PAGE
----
Zorlutuna P.,Harvard-MIT Division of Health Sciences and Technology | Zorlutuna P.,University of Connecticut | Vrana N.E.,Harvard-MIT Division of Health Sciences and Technology | Vrana N.E.,Protip SAS | And 3 more authors.
IEEE Reviews in Biomedical Engineering | Year: 2013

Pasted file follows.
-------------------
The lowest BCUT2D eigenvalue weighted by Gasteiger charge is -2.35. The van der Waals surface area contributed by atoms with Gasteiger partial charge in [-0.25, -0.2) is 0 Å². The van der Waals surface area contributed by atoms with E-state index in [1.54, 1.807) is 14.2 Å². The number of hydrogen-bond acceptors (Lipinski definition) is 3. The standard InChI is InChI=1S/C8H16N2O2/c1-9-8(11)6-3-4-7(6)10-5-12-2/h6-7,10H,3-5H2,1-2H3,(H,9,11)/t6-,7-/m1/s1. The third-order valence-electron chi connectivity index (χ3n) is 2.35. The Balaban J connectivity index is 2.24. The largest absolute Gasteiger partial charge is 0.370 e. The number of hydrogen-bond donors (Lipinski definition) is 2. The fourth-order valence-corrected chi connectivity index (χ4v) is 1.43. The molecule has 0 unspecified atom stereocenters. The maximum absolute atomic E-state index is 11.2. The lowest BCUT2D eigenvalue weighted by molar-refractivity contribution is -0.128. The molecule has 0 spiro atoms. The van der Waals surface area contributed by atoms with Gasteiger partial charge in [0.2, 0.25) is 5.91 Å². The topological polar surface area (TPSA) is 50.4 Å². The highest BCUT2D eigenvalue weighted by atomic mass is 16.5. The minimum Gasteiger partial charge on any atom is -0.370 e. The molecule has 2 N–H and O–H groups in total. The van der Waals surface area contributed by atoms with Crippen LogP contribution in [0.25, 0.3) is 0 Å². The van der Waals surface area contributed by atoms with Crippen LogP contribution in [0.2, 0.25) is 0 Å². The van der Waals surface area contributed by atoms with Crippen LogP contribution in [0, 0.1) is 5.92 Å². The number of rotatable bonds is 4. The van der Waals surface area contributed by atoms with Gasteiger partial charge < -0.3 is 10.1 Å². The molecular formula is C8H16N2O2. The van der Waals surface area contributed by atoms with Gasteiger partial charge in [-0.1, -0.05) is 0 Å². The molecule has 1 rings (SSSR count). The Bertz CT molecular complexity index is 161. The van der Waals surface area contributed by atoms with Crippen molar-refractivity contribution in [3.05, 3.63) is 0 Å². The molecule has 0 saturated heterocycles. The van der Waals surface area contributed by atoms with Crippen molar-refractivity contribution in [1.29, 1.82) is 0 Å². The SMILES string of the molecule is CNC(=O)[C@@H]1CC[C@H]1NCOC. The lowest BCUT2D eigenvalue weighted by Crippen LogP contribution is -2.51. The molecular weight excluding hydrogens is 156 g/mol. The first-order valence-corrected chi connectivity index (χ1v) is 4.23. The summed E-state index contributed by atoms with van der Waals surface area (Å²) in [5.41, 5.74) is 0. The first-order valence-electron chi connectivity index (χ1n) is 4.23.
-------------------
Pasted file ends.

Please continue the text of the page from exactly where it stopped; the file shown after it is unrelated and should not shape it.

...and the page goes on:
The field of tissue engineering has been growing in the recent years as more products have made it to the market and as new uses for the engineered tissues have emerged, motivating many researchers to engage in this multidisciplinary field of research. Engineered tissues are now not only considered as end products for regenerative medicine, but also have emerged as enabling technologies for other fields of research ranging from drug discovery to biorobotics. This widespread use necessitates a variety of methodologies for production of tissue engineered constructs. In this review, these methods together with their non-clinical applications will be described. First, we will focus on novel materials used in tissue engineering scaffolds; such as recombinant proteins and synthetic, self assembling polypeptides. The recent advances in the modular tissue engineering area will be discussed. Then scaffold-free production methods, based on either cell sheets or cell aggregates will be described. Cell sources used in tissue engineering and new methods that provide improved control over cell behavior such as pathway engineering and biomimetic microenvironments for directing cell differentiation will be discussed. Finally, we will summarize the emerging uses of engineered constructs such as model tissues for drug discovery, cancer research and biorobotics applications. © 2008-2011 IEEE. Source